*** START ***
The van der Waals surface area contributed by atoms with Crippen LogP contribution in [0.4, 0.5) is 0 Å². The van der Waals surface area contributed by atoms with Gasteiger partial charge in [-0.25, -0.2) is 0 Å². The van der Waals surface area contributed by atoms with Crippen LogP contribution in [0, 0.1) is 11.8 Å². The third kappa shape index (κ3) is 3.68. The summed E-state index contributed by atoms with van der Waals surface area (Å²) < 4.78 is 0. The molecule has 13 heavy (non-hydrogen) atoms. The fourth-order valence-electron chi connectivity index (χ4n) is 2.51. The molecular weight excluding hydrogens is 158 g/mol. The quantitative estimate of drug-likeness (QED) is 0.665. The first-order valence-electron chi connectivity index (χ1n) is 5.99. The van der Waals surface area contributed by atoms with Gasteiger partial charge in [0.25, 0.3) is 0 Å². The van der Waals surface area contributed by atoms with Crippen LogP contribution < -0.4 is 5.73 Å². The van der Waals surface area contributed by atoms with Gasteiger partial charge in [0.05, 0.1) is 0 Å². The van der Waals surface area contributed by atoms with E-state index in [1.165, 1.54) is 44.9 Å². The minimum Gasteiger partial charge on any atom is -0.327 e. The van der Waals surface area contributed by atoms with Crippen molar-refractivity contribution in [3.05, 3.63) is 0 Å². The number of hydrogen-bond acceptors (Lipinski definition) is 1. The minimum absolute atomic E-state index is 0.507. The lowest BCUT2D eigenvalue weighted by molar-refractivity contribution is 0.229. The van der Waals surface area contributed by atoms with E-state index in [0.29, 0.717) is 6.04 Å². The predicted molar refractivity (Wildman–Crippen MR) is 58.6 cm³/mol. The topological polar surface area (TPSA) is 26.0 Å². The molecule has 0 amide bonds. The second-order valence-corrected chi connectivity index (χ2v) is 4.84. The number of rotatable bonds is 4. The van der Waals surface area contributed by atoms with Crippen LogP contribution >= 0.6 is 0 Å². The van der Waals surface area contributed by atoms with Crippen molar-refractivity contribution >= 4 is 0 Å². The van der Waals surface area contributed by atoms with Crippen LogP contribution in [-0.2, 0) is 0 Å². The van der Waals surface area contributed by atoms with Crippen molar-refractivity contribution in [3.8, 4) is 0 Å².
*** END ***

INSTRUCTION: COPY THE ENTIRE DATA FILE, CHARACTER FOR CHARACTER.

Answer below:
The van der Waals surface area contributed by atoms with Crippen LogP contribution in [0.4, 0.5) is 0 Å². The van der Waals surface area contributed by atoms with Gasteiger partial charge in [-0.25, -0.2) is 0 Å². The van der Waals surface area contributed by atoms with Crippen LogP contribution in [0, 0.1) is 11.8 Å². The third kappa shape index (κ3) is 3.68. The summed E-state index contributed by atoms with van der Waals surface area (Å²) < 4.78 is 0. The molecule has 13 heavy (non-hydrogen) atoms. The fourth-order valence-electron chi connectivity index (χ4n) is 2.51. The molecular weight excluding hydrogens is 158 g/mol. The quantitative estimate of drug-likeness (QED) is 0.665. The first-order valence-electron chi connectivity index (χ1n) is 5.99. The van der Waals surface area contributed by atoms with Gasteiger partial charge in [0.25, 0.3) is 0 Å². The van der Waals surface area contributed by atoms with Crippen LogP contribution < -0.4 is 5.73 Å². The van der Waals surface area contributed by atoms with Gasteiger partial charge in [0.05, 0.1) is 0 Å². The van der Waals surface area contributed by atoms with E-state index in [1.165, 1.54) is 44.9 Å². The minimum Gasteiger partial charge on any atom is -0.327 e. The van der Waals surface area contributed by atoms with Crippen molar-refractivity contribution in [3.05, 3.63) is 0 Å². The number of hydrogen-bond acceptors (Lipinski definition) is 1. The minimum absolute atomic E-state index is 0.507. The lowest BCUT2D eigenvalue weighted by molar-refractivity contribution is 0.229. The van der Waals surface area contributed by atoms with E-state index in [0.29, 0.717) is 6.04 Å². The predicted molar refractivity (Wildman–Crippen MR) is 58.6 cm³/mol. The topological polar surface area (TPSA) is 26.0 Å². The molecule has 0 amide bonds. The second-order valence-corrected chi connectivity index (χ2v) is 4.84. The number of rotatable bonds is 4. The van der Waals surface area contributed by atoms with Crippen LogP contribution >= 0.6 is 0 Å². The van der Waals surface area contributed by atoms with Crippen molar-refractivity contribution >= 4 is 0 Å². The van der Waals surface area contributed by atoms with Crippen LogP contribution in [-0.2, 0) is 0 Å². The van der Waals surface area contributed by atoms with Crippen molar-refractivity contribution in [3.8, 4) is 0 Å².